Shortly before Christmas and just a couple of weeks after the final push of the local anti-Tesco campaign failed to get the Council's planning committee to block the arrival of a Tesco Express in Lower Clapton Road, I saw men preparing the site for the shop-fitting to come. The blue fence cordon around the premises is the most visible result. I don't know if an opening date has been fixed, but I doubt it is far off.
And so the scene is set for an intriguing test of the thesis that the arrival of Tesco means certain death for independent retailers with all the undesirable knock-on effects that can entail: boarded-up shops, a damaged local economy, a duller, more homogenised neighbourhood. It's not a happy thought. But as I've argued before, plenty of local people will welcome a branch of a supermarket chain - unless, that is, Tesco has made a hash of judging the market, something it is hardly famous for.
It will be fascinating to see how established rival stores like Palm 2 and Fairdeal respond to the challenge of the giant. Can they hope to compete on price for basic goods like bread and milk? Should they even try to, and instead specialise more in the hope of boosting trade among a loyal clientele with niche requirements and tastes? Given the recent disappearance of two butchers from Lower Clapton Road, Tesco seems set to do well in that department. How will Mike's Meats in Clarence Road be affected? Could they profit from exploiting anti-Tesco sentiment?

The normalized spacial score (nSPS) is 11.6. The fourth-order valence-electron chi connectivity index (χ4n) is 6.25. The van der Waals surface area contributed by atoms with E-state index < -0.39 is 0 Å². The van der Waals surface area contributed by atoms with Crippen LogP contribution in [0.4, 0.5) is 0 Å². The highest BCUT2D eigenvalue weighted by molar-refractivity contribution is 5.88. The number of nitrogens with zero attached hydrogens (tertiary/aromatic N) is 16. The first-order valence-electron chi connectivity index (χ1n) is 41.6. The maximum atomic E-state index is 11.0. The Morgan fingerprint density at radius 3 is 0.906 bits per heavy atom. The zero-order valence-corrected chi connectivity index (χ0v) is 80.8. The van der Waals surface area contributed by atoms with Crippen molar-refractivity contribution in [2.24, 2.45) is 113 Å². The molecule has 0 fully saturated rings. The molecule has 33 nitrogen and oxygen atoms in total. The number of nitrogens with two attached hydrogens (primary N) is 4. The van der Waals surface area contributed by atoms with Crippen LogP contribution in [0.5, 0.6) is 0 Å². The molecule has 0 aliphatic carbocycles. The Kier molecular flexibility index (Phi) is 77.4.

In the end, it's all brutally simple. The survival of independent traders will depend on the willingness of local people to give them enough of their custom. with that in mind I've already reduced my use of supermarket home delivery services from once a week to once a fortnight - from Sainsbury's since you ask - and am spending more of my money at Palm 2 and elsewhere. The only course of resistance now left to Tesco-resistors is to do the same.